Given all this, the safest approach for large employers is to start planning for implementing the OSHA rule should they need to, by choosing their option (vaccination or vaccine-or-test), preparing their policies, and determining how necessary information would be gathered, etc.  As 2022 dawns, many employers are preparing to comply with the mandates by surveying and collecting evidence of employees’ vaccine status (while being mindful of the confidential nature of this information) and updating their policies and recordkeeping processes.  Of course, state and local law may impact this strategy, so companies should consult with counsel before finalizing their approach.

  • Masks are back

Facing a rising wave of infections, many states and localities have ramped up mask mandates.

For example, New York state recently mandated indoor mask use in public places and workplaces, which is currently in effect until at least January 15, 2022.  Under the order, unless companies require proof of full vaccination to gain entry, anyone who enters a space other than a private dwelling must wear a mask indoors regardless of their vaccination status, except when they are eating, drinking, or alone in an enclosed room.

Of note, the order prohibits businesses from taking a "mix-and-match" approach to mask use.  In other words, a business cannot allow fully vaccinated people to go unmasked while at the same time requiring masks for the unvaccinated.

Many other locations have also reintroduced indoor mask mandates. For example, California recently implemented a statewide mandate, as did several municipalities in New Jersey, among others. Companies should closely monitor developments in this area, since things are changing rapidly.

  • New York City’s vaccine mandate went into effect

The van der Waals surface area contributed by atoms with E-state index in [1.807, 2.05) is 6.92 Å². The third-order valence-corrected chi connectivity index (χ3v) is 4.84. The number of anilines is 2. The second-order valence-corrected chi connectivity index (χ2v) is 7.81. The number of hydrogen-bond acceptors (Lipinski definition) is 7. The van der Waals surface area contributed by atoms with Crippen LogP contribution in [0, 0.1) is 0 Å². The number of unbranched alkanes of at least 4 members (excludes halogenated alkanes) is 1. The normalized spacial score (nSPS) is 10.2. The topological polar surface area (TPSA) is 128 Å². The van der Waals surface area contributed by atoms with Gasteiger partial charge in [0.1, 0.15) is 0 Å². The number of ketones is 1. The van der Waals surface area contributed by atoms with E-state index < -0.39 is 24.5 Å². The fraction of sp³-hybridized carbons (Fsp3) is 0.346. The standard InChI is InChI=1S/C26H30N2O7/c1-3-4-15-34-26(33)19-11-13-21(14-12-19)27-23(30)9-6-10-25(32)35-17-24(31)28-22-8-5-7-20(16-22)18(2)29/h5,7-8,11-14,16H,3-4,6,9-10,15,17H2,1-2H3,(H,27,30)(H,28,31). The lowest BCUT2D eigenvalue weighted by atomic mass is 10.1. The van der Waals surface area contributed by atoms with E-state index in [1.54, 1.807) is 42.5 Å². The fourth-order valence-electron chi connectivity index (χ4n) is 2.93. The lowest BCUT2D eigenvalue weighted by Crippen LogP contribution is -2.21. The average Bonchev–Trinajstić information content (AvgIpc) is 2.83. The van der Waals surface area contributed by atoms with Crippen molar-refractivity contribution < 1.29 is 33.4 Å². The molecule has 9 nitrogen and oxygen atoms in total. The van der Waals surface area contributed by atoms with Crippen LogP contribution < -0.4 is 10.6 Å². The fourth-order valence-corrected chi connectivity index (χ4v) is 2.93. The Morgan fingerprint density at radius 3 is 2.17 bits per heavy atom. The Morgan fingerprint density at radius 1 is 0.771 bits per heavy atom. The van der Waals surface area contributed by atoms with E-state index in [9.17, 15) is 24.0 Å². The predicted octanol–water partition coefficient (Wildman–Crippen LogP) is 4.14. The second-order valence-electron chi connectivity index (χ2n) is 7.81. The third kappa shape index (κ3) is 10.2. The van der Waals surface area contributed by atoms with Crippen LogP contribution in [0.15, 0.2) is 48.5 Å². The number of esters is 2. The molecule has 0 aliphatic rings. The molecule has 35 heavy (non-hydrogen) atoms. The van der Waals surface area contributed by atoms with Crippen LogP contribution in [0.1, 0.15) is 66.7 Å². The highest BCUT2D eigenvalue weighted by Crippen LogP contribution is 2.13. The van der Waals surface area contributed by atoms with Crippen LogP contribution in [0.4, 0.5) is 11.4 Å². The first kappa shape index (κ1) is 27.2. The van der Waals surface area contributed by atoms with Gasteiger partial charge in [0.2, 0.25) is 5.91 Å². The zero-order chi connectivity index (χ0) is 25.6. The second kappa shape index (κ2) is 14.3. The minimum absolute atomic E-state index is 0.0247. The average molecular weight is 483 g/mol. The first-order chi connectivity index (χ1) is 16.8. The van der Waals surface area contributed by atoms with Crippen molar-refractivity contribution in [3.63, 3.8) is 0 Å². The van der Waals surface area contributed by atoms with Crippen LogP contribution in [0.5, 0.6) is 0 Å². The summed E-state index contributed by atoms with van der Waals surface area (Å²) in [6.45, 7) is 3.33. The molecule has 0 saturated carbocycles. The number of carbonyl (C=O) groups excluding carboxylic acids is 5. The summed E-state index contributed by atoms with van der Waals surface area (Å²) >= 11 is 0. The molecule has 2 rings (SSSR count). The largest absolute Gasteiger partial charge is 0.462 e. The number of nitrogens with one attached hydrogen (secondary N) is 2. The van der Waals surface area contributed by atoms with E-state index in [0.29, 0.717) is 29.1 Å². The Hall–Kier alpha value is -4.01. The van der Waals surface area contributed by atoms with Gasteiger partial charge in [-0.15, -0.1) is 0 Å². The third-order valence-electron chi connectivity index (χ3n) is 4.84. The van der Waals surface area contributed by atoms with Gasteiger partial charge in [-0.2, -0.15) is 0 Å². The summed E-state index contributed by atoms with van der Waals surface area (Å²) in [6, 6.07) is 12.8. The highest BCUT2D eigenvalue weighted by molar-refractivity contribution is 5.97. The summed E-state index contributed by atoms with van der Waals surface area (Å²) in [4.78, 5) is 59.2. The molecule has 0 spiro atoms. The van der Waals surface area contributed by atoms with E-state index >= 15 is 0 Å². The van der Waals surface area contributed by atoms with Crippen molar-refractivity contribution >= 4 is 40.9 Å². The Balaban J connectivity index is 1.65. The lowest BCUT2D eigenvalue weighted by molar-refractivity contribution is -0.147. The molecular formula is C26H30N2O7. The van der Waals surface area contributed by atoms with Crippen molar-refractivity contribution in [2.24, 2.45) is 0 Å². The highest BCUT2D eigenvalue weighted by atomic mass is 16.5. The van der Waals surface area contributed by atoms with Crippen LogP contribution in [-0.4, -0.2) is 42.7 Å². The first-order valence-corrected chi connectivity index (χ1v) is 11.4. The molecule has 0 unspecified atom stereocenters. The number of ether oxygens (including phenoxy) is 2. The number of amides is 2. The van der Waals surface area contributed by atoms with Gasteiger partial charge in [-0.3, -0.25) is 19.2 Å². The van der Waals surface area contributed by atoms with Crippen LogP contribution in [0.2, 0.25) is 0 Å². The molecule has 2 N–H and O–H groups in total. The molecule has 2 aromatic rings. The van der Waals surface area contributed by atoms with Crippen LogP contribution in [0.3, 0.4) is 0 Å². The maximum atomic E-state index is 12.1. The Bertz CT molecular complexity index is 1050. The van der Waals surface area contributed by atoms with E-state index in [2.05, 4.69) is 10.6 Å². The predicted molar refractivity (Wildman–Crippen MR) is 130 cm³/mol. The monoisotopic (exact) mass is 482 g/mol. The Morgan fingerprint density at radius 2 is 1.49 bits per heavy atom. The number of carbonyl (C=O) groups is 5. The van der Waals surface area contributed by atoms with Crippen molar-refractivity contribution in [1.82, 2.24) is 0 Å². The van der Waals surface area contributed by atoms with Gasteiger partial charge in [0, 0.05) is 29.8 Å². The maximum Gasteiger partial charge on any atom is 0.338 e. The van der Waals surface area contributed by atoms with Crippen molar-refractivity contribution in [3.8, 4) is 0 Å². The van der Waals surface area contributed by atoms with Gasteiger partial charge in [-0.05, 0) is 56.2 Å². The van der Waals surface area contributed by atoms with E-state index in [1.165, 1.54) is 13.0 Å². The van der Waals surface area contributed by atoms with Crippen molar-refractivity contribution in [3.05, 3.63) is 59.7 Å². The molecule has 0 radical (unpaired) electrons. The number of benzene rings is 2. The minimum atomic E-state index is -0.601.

As of December 27, 2021, the New York City employer vaccine mandate went into effect. The mandate requires that workers who appear onsite at a workplace or interact with the public show proof that they have received at least one dose of the COVID-19 vaccine and, if applicable, a second dose by no later than February 10, 2022. Employees may seek exemptions from the mandate for medical, religious, and other protected reasons, and employers are required to enter into a cooperative dialogue with employees who do so to explore reasonable accommodations, which may include work-from-home arrangements or testing options.

For more information about the New York City Vaccine Mandate, please see our recent client alert, here.

  • Employers Should Keep an Eye on Variations

Other locations have also implemented new requirements, resulting in a patchwork of potentially conflicting and uncertain obligations for employers.  Some of these requirements are industry and job-function-specific, while others vary based on location and municipality.

To navigate the potential legal risks and confusing obligations, employers should closely consult with counsel to address their business and workforce needs.

For more information about this topic, please contact the authors, Jessica Shpall Rosen, Devora Lindeman, and Ian Jones, or your personal Greenwald Doherty attorney contact.